Simplifying the Service Delivery Model for Medically Releasing Members of the Canadian Armed Forces

Message from the Ombudsman | September 26, 2016

As has been well-documented over the past number of years by Parliamentary Committees, the Auditor General, and by my own office, the Maze-like bureaucratic processes that are imposed upon ill or injured members of the Canadian Forces forced to leave military service need to change. The Prime Minister and both Defence and Veterans Affairs Ministers have said as much.

In the words of the current Chief of the Defence Staff, General Jon Vance, “We’ve got to not pay lip service to this; we actually have to do it.” I could not agree more.

Today I am releasing a report aimed at simplifying the transition process for medically releasing members of the Canadian Forces. The report concludes that the current is process is cumbersome, stressful for members and is neither user-friendly nor seamless.

I am proposing a new service delivery model that serves the ill and injured member more effectively and more humanely.

My office routinely receives complaints from ill and injured service members and families about the complexity of having to deal with three distinct entities (CAF, Veterans Affairs and SISIP Insurance), all of whom operate within separate paper-based silos, apply different eligibility criteria and have lengthy timelines for rendering decisions. In short, far too many members are medically released from the military before they learn what medical or financial support, if any, they will receive.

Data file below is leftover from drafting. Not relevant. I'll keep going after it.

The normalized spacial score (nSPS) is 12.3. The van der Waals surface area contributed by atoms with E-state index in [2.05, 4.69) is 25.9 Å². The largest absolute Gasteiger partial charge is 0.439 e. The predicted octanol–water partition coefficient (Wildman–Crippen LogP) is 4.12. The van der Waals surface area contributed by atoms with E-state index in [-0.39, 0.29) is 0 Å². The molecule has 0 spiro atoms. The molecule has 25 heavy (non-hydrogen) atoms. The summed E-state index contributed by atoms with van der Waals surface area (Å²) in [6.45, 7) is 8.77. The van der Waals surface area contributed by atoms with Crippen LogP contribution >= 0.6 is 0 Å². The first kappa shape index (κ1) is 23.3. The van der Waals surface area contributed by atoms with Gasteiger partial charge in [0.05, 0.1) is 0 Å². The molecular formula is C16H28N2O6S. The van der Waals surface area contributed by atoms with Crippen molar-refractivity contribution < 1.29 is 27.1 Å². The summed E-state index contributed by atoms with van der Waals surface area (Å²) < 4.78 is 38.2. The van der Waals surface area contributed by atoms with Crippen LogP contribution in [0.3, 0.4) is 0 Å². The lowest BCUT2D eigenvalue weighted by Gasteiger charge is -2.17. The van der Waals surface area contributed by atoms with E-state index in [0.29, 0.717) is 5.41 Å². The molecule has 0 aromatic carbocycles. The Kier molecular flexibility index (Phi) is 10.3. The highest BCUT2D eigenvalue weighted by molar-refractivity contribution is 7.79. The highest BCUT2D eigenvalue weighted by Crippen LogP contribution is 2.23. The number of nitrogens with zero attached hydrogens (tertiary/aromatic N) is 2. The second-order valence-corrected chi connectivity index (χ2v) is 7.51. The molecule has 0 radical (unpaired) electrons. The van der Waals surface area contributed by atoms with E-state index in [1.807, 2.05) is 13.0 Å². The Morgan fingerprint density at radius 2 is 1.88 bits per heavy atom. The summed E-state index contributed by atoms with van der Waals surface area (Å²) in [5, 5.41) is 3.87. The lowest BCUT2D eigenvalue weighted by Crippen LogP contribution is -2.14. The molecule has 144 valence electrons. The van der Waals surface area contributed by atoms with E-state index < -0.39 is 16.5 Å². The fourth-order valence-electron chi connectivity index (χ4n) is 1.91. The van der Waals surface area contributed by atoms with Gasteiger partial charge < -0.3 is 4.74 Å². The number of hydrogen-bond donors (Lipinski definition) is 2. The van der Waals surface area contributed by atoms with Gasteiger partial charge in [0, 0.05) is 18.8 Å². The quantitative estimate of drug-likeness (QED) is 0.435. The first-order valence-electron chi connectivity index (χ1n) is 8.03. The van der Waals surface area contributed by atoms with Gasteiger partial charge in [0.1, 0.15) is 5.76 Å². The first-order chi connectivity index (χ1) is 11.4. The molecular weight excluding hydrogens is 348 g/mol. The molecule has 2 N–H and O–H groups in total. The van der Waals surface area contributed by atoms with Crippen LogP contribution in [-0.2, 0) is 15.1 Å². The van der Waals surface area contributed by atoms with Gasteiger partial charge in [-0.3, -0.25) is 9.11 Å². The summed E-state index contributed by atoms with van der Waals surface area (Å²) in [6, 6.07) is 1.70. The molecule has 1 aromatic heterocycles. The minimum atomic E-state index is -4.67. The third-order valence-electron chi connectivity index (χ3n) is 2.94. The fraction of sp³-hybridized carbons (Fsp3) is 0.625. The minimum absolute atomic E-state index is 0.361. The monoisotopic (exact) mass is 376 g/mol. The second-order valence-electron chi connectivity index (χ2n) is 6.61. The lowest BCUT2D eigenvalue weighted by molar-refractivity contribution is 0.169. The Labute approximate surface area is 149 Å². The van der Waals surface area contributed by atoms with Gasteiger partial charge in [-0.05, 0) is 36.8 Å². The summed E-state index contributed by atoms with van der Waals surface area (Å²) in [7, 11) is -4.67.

This uncertainty takes a significant toll on both the member and their families. Given that the member is already dealing with an injury or illness, energy which should be focussed on their health and well-being is instead spent on administrative whack-a-mole processes. Ill and injured members must deal with three sets of case managers, fill out 21 separate applications and navigate three sets of eligibility rules and timelines.

On timelines, Veterans Affairs informs members that: “A decision will be made within 16 weeks of receiving all information in support of your application.” This 16-week period does not include the time it takes VAC to obtain medical files from CAF.

If there is no proof of service relationship to an illness or injury, it could mean the denial of benefits and services. While it is not in the nature of most CAF members to complain or document any and all possible health issues during their careers, they are nevertheless left with the burden of proving to VAC that their illness or injury is attributable to or aggravated by their military service.

The assumption by some CAF members is that VAC applies a standard of “beyond a reasonable doubt” for eligibility criteria. While this is not the case, injured and ill members do have the right to ask why the Veterans Act is written to allow for the benefit of the doubt to go to the Veteran when the complete opposite standard appears to be applied by VAC.

I have included three recommendations in today’s report aimed at bringing about fundamental, positive change to the overly complex transition process:

  • Retain ill or injured CAF members until all benefits and services from CAF, VAC and SISIP are put in place.
  • Establish a transition concierge service to act as a single point of contact for members and their families. (The UK and U.S. provide this service).
  • Develop a secure web portal (already done by VAC, but not DND and SISIP) single point of entry for all matters related to the transition from CAF to civilian life.

Few Canadians would disagree that ill and injured CAF members deserve a modern support system that is as committed to them as they were serving Canada in uniform.

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